Waterless cooking

By using the “Cook” setting, you can choose between heat intensity settings 1-5, with a timer that goes up to 12 hours 59 minutes. This is not a pressurized environment like a pressure cooker, however by sealing in all the liquids naturally occurring in raw food and maintaining a steady cook temperature, the Tatung is able to crank out juicy food in a super short time. Think of this mode as a cross between a crockpot and a pressure cooker. The “waterless” part comes from the common use for steaming veggies or chicken, for a healthier meal. Generally you would use water in the process to create the steam, however because the airtight seal traps the juices from the food itself you don’t need to add water to get the same level of moisture in food.

Countertop baking

While most people would just bake a cake in a regular oven, if you wanted to you could use the “Bake” setting to whip up a batch of brownies or some other delicious baked good on the countertop, in a non-stick container that could also be placed directly into the fridge. This isn’t a huge draw for me, since I do already have an oven and I don’t bake much, however I can see how this would be a good alternative to heating up the whole house for one baking job.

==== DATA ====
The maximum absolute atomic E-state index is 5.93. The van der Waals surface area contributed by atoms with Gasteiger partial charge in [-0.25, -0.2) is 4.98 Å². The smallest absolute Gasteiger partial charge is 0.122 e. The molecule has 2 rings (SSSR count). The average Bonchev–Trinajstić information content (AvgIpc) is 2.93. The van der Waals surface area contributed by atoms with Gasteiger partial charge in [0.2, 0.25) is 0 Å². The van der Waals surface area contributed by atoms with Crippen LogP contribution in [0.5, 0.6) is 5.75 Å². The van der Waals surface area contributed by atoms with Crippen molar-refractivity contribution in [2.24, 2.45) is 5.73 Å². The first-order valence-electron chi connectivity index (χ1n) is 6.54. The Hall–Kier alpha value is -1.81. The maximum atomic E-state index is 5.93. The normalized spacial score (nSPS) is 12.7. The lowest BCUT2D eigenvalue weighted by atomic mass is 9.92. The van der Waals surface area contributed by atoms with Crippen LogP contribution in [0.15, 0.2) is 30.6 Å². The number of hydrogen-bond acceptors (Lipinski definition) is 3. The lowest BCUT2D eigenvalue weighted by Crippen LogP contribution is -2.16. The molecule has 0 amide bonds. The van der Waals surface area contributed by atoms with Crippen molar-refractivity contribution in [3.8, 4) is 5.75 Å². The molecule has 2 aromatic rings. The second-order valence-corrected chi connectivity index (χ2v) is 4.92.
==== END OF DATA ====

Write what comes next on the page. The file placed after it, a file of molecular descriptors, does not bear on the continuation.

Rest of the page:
Indoor grilling

The “Grill” setting has 8 temperature settings ranging from 140°- 445°, which is a pretty decent set of options for a lightweight unit like this. This setting is where Tatung recommends their grilling surface, which has a specific design to keep the meat away from the fat runnings, similar to a George Foreman grill. The raised ridges and indented collection groove drive the fat out, while still cooking evenly with the heat reverberating off the sides and lid of the container 2-1/4” deep pan. I was able to get some nice grill marks on my steak, and it was done in much shorter time than one on the gas grill. While this is a slick feature, I myself won’t be ditching my backyard BBQs anytime soon.